Generation Bio is laying off 40% of its staff as part of an R&D pivot to extend the biotech’s cash runway into the second half of 2027. The layoffs, which will see the biotech's chief development and medical officers exit the building, are part of a pivot to targets beyond the liver.
Massachusetts-based Generation went public in 2020 with a pipeline of gene therapies designed to hit targets in the liver and the eye. Work on hemophilia A hit a major setback the following year but the biotech’s pipeline continued to revolve around the two organs. Now, Generation is shifting focus to the belief there is “a clear path” to developing its own programs against targets beyond the liver.
Many of Generation’s employees will need to take a different path. The biotech, which employed 150 people at the end of last year, will reduce its headcount by 40% by the end of the second quarter of next year. Generation expects the layoffs and other reductions in spending to save $120 million over three years.
The layoffs have hit the biotech’s C-suite, with Chief Medical Officer Douglas Kerr, M.D., Ph.D., and Chief Development Officer Tracy Zimmermann, Ph.D., among the people handed pink slips. Generation is set to part ways with the pair in late January.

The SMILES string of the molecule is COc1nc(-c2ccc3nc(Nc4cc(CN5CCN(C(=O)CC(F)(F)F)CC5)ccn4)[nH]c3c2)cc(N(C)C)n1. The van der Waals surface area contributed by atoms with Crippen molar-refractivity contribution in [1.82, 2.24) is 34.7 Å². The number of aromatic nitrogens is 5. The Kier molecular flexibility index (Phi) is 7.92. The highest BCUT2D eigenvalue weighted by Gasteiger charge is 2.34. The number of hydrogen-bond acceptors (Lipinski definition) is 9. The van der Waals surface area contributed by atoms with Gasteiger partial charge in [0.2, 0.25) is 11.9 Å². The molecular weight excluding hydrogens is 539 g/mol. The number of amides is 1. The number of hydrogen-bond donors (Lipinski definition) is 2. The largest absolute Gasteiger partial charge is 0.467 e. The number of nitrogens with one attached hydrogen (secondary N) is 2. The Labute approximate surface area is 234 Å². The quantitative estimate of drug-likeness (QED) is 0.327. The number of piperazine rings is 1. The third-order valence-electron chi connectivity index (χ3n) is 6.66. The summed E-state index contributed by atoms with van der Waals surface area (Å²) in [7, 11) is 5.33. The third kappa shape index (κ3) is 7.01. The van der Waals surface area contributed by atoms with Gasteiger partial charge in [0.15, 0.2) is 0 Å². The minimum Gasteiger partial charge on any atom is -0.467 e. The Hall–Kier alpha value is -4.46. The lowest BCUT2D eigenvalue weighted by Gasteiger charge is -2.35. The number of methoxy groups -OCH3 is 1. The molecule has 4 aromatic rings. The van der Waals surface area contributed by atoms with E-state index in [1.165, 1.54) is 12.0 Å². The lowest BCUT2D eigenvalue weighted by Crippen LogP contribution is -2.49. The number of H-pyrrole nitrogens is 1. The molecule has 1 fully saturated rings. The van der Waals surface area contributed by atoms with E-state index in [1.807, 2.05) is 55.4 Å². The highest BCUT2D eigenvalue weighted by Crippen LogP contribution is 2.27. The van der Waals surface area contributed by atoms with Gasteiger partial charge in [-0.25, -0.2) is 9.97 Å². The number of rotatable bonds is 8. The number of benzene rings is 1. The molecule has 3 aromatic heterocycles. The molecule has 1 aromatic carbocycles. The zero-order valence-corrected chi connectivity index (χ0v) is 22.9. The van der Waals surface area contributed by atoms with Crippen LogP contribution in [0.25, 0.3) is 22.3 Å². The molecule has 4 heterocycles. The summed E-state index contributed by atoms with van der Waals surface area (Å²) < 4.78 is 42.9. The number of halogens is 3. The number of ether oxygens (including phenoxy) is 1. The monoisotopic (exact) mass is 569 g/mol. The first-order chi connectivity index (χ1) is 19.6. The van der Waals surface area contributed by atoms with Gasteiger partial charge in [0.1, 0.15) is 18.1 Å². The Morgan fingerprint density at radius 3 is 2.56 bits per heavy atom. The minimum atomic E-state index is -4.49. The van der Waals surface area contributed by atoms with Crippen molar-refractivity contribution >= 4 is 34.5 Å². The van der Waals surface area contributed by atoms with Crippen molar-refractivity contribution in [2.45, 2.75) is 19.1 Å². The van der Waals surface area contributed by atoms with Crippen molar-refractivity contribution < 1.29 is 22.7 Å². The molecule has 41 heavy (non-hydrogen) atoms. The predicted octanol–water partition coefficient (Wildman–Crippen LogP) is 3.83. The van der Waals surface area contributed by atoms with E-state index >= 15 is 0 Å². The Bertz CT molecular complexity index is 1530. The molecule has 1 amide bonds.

The changes reflect the refocusing of R&D. Applying a cell-targeted lipid nanoparticle delivery platform to the development of wholly-owned programs in extrahepatic cell types is now a top priority. Generation will also continue to develop immune cell programs with Moderna—which inked a deal with the biotech in March—and apply its iqDNA platform to hemophilia A and other diseases.
An October statement about iqDNA, an abbreviation of immune-quiet DNA, provided an indication that change was afoot at Generation. The statement revealed the biotech was switching focus from its closed-ended DNA to the related iqDNA based on evidence that the latter technology evades host innate immune detection. That strategic shift extended the biotech’s cash runway into 2026.
The layoffs coincided with news of cuts at AbCellera Biologics, which is reducing headcount by 10% "to better focus its efforts towards the clinical development." AbCellera has more than $1 billion, giving it the funds to operate beyond the next three years.